# Please pay! Planck’s quantum of action – from the hotfix to quantum physics

With “World Quantum Day” on April 14th, quantum scientists want to enlighten the general public about quantum research and technology. Whether quantum physics or quantum computers, the linchpin is and remains “Planck’s quantum of action”.

h = 6,626 × 10-34 Js (joules × second) or – as particle physicists like to write in electron volts: h = 4.135 669 2(12) × 10-15 eV Hz-1 – belongs to the universal natural constants. The chosen date for today’s World Quantum Day is derived from the latter notation in rounded form of the American date format 4/14.

Max Planck “discovered” h when he tried to theoretically describe the thermal radiation of black bodies in 1899. Physicists call a black body a system that absorbs all radiation. Because such a system can be excellently described by a cavity with a tiny measurement opening, it is also referred to as “cavity radiation”.

At high frequencies, the measured values ​​could be described well with Wien’s radiation law, which was determined empirically, but which could not be derived from classical thermodynamics. It describes the spectrum using a negative exponential factor that depends on the quotient of frequency and temperature.

In this section, we present amazing, impressive, informative and funny figures from the fields of IT, science, art, business, politics and of course mathematics every Tuesday.

For his attempt at a theoretical derivation, Planck considered cavity radiation as a multitude of harmonic oscillators, taking entropy into account. From this, Planck theoretically derived a formula in the form of Wien’s radiation law, one of whose parameters is 6.62607015 × 10−34 Js was only slightly above the constant h, which was later called the constant of action. The meaning of the parameter was still completely in the dark.

However, more detailed measurements of blackbody thermal radiation revealed that the formula was wrong for low frequencies (or long wavelengths). Instead, the spectrum could be described here using the Rayleigh-Jeans law derived from classical thermodynamics. This would in turn lead to an “ultraviolet catastrophe” at high frequencies, so it cannot be entirely correct. So the truth had to lie somewhere in between. To a certain extent, Planck created an interpolating formula as a “hotfix”, which became the Rayleigh-Jeans law for low frequencies and Wien’s radiation law for high frequencies.

Subsequently, Planck also laid the theoretical foundations by deriving his radiation law from the hotfix. However, this presupposes that the oscillators can only exchange energy in discrete (quantized) energy levels ΔE = h · f, where h is a constant and f is the frequency of the oscillator. The letter h simply stood for “auxiliary quantity”, but later established itself as an abbreviation for the quantum of action. What is special about Planck’s simple formula: it combines particle properties (energy) with wave properties (frequency). Although Planck introduced the quantization of the energy states, he did not understand this as a property of the light waves, but attributed them to the cavity radiators themselves.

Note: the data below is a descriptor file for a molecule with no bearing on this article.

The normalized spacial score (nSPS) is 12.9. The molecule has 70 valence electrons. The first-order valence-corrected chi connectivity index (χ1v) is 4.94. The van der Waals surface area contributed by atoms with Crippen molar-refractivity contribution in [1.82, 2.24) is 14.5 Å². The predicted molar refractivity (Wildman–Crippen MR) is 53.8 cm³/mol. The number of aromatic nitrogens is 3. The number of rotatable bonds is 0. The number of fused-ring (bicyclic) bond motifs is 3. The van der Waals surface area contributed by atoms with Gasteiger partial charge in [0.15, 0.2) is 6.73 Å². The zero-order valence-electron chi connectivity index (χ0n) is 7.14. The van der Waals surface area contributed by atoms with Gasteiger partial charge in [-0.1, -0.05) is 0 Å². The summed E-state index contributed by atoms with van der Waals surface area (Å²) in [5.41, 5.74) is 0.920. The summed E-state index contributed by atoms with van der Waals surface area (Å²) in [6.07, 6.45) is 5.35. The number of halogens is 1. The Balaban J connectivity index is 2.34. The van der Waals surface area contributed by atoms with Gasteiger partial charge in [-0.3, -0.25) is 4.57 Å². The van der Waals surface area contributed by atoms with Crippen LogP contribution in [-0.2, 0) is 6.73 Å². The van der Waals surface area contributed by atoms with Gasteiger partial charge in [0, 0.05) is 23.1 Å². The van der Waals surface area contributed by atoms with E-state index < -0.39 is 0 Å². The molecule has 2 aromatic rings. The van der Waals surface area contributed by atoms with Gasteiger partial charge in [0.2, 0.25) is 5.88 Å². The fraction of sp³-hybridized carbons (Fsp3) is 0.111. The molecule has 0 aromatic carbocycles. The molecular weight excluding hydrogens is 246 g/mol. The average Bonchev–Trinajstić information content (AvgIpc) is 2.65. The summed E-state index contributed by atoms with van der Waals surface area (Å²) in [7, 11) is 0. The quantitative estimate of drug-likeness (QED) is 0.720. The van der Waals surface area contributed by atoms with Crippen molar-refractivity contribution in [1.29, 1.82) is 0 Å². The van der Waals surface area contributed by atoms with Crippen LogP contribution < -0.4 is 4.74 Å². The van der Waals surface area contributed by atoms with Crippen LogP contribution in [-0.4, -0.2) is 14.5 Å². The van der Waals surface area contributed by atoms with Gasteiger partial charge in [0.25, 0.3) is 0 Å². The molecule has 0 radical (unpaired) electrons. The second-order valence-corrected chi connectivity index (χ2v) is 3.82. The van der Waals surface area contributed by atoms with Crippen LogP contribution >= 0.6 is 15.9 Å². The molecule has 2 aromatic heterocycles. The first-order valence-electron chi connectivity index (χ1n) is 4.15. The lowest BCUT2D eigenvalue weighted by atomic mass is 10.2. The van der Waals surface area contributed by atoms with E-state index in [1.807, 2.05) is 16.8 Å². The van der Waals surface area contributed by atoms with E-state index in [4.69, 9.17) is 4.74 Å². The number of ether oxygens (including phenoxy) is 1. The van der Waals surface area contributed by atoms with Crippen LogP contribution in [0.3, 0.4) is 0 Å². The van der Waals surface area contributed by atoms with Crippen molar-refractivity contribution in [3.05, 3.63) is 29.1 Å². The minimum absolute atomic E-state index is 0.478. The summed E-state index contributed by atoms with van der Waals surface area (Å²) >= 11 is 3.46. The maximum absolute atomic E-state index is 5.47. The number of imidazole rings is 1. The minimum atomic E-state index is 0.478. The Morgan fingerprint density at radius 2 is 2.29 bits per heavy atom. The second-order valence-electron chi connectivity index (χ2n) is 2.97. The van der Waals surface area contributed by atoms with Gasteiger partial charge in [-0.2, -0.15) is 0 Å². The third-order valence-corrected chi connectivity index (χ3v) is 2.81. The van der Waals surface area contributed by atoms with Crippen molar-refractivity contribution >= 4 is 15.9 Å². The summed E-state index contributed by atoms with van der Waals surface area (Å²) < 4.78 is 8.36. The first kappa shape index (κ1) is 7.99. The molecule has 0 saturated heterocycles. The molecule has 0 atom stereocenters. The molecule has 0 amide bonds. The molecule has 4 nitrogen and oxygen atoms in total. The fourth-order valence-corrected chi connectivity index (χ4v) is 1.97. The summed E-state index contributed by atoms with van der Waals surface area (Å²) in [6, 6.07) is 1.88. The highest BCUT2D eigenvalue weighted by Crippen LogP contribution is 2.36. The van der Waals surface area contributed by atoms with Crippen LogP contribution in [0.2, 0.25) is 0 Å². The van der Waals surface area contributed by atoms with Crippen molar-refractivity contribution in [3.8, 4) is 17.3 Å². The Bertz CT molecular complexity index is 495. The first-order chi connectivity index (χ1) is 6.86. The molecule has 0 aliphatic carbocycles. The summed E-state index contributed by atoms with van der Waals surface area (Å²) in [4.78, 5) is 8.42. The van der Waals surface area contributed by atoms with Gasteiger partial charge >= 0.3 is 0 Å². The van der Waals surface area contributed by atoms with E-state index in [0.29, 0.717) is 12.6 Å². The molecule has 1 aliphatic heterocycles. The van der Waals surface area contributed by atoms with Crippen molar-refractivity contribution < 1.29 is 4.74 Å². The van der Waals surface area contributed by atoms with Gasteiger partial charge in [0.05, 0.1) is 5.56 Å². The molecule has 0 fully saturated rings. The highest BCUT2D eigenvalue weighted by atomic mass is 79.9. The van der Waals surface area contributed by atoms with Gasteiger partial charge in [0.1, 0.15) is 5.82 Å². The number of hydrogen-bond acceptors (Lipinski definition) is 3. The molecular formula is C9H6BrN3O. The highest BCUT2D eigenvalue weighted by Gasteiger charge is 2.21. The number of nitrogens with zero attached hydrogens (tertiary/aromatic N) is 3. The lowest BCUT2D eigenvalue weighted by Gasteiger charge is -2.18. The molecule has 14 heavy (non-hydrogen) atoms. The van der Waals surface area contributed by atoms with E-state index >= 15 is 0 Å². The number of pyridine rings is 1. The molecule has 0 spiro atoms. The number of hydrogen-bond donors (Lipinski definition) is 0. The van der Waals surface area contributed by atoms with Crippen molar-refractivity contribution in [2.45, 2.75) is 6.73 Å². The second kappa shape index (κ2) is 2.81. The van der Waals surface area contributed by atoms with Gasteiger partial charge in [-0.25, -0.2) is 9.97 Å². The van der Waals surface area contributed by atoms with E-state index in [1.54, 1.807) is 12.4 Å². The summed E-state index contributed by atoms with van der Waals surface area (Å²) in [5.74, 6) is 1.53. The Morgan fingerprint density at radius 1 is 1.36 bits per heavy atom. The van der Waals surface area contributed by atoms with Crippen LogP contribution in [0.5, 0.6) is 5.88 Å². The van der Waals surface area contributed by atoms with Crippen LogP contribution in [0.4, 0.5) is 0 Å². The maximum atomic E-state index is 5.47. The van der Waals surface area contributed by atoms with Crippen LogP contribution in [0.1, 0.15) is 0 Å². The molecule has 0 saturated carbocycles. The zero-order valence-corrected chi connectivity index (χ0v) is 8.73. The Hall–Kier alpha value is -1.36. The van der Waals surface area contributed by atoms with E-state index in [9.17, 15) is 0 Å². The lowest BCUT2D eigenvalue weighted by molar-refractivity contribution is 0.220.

The light quantum hypothesis was first introduced by Albert Einstein. He attributed the energy E = h · f to the light quanta (or photons) and was thus able to explain the photoelectric effect, which earned him the Nobel Prize in 1921 (was only awarded in 1922). Einstein recognized that electromagnetic radiation sometimes exhibited wave properties and sometimes particle properties. This wave-particle duality brought … and still brings … some physicists to despair 😉

As if that were not enough, Werner Heisenberg (the physicist, not the code name from “Breaking Bad”) derived his famous uncertainty principle in 1927, in which the quantum of action also plays an elementary role:

Δp × Δx ≥ h/4π

Δx is the inaccuracy of the measurement of the location of an object, Δp that of the impulse. One often encounters the uncertainty principle in the following notation: Δp × Δx ≥ ħ/2. ħ (“h across”) is an abbreviation for ħ = h/(2π) – physicists love it.

The fuzziness or indeterminacy principle thus states that when measuring the location of an object, its momentum is necessarily influenced. The more precisely you want to determine the location, the more imprecise the momentum measurement and vice versa. Position and momentum can therefore never be measured with any degree of accuracy at the same time. The relation can also be extended to other conjugate (related) measured quantities. Because of the tiny nature of h, the uncertainty principle usually plays no role in everyday macroscopic practice; it only becomes relevant at the microscopic level. However, it also played an important role in redefining the kilogram. In 2019 it was defined as a derived quantity from Planck’s constant, the speed of light and the cesium frequency:

1 kg = 1,475521 × 1040 (h·fCs/c²)

Some of you may remember a somewhat simplified form of the uncertainty principle from school:

Δp × Δx ≈ h

This is typically derived when explaining the wave-particle duality with a diffraction experiment at a slit:

The spatial unsharpness Δx is determined by the slit width, the momentum unsharpness by the first minimum of the diffraction pattern. The path difference of the wave at the first minimum is at least one wavelength, i.e. λ = Δx × sin α, the momentum uncertainty is Δp ≈ p × sin α. In order to establish a relationship between wavelength and momentum, one also needs the de Broglie wavelength: λ = h/p, with the help of which the equation Δp × Δx ≈ h follows. The missing factor 4π does not play a significant role, since the uncertainty principle is primarily about the orders of magnitude.

(v.a.z.a.)